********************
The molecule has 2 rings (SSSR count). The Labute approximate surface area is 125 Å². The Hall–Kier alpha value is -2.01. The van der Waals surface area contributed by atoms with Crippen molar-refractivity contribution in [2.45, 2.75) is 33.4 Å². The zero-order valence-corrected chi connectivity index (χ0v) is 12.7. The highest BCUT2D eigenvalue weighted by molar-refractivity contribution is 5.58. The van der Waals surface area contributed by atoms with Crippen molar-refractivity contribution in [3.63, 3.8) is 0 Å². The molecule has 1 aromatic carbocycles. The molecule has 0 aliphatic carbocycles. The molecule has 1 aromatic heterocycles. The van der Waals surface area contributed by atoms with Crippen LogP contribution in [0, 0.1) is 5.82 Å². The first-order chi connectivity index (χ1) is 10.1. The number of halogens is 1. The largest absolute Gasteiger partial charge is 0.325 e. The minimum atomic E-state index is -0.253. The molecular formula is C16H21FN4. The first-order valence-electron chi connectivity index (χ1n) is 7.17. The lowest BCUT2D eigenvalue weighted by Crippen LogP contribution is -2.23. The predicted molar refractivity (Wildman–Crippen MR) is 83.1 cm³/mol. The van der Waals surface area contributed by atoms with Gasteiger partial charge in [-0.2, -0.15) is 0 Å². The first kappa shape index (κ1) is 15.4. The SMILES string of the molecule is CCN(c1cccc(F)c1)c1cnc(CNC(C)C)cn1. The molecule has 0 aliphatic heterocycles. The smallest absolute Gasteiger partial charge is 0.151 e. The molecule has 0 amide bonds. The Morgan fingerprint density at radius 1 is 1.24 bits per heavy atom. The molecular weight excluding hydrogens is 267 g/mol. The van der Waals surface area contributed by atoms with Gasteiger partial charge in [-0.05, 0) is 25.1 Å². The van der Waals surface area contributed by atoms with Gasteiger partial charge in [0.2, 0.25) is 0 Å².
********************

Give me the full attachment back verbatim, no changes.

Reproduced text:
The molecule has 2 rings (SSSR count). The Labute approximate surface area is 125 Å². The Hall–Kier alpha value is -2.01. The van der Waals surface area contributed by atoms with Crippen molar-refractivity contribution in [2.45, 2.75) is 33.4 Å². The zero-order valence-corrected chi connectivity index (χ0v) is 12.7. The highest BCUT2D eigenvalue weighted by molar-refractivity contribution is 5.58. The van der Waals surface area contributed by atoms with Crippen molar-refractivity contribution in [3.63, 3.8) is 0 Å². The molecule has 1 aromatic carbocycles. The molecule has 0 aliphatic carbocycles. The molecule has 1 aromatic heterocycles. The van der Waals surface area contributed by atoms with Crippen LogP contribution in [0, 0.1) is 5.82 Å². The first-order chi connectivity index (χ1) is 10.1. The number of halogens is 1. The largest absolute Gasteiger partial charge is 0.325 e. The minimum atomic E-state index is -0.253. The molecular formula is C16H21FN4. The first-order valence-electron chi connectivity index (χ1n) is 7.17. The lowest BCUT2D eigenvalue weighted by Crippen LogP contribution is -2.23. The predicted molar refractivity (Wildman–Crippen MR) is 83.1 cm³/mol. The van der Waals surface area contributed by atoms with Gasteiger partial charge in [-0.2, -0.15) is 0 Å². The first kappa shape index (κ1) is 15.4. The SMILES string of the molecule is CCN(c1cccc(F)c1)c1cnc(CNC(C)C)cn1. The molecule has 0 aliphatic heterocycles. The smallest absolute Gasteiger partial charge is 0.151 e. The molecule has 0 amide bonds. The Morgan fingerprint density at radius 1 is 1.24 bits per heavy atom. The molecular weight excluding hydrogens is 267 g/mol. The van der Waals surface area contributed by atoms with Gasteiger partial charge in [-0.05, 0) is 25.1 Å². The van der Waals surface area contributed by atoms with Gasteiger partial charge in [0.2, 0.25) is 0 Å².